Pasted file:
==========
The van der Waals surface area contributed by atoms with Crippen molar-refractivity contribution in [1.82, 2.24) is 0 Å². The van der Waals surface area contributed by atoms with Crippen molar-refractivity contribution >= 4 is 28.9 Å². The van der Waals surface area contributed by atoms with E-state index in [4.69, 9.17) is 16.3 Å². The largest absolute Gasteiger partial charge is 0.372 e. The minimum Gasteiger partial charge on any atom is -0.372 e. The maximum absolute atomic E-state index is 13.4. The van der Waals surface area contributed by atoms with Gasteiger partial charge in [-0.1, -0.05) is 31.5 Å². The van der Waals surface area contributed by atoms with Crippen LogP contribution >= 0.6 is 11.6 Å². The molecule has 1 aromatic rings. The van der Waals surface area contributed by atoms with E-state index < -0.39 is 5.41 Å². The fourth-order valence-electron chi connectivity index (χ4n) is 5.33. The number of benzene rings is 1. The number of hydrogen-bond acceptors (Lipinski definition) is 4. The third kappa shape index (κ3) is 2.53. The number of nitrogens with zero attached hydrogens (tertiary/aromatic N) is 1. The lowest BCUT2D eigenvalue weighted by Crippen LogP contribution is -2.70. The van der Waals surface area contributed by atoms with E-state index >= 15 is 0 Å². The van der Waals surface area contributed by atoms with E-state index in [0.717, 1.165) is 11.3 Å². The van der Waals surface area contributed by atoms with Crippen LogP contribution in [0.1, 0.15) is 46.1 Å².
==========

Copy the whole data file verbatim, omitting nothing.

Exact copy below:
The van der Waals surface area contributed by atoms with Crippen molar-refractivity contribution in [1.82, 2.24) is 0 Å². The van der Waals surface area contributed by atoms with Crippen molar-refractivity contribution >= 4 is 28.9 Å². The van der Waals surface area contributed by atoms with E-state index in [4.69, 9.17) is 16.3 Å². The largest absolute Gasteiger partial charge is 0.372 e. The minimum Gasteiger partial charge on any atom is -0.372 e. The maximum absolute atomic E-state index is 13.4. The van der Waals surface area contributed by atoms with Gasteiger partial charge in [-0.1, -0.05) is 31.5 Å². The van der Waals surface area contributed by atoms with Crippen LogP contribution >= 0.6 is 11.6 Å². The molecule has 1 aromatic rings. The van der Waals surface area contributed by atoms with E-state index < -0.39 is 5.41 Å². The fourth-order valence-electron chi connectivity index (χ4n) is 5.33. The number of benzene rings is 1. The number of hydrogen-bond acceptors (Lipinski definition) is 4. The third kappa shape index (κ3) is 2.53. The number of nitrogens with zero attached hydrogens (tertiary/aromatic N) is 1. The lowest BCUT2D eigenvalue weighted by Crippen LogP contribution is -2.70. The van der Waals surface area contributed by atoms with E-state index >= 15 is 0 Å². The van der Waals surface area contributed by atoms with E-state index in [0.717, 1.165) is 11.3 Å². The van der Waals surface area contributed by atoms with Crippen LogP contribution in [0.1, 0.15) is 46.1 Å².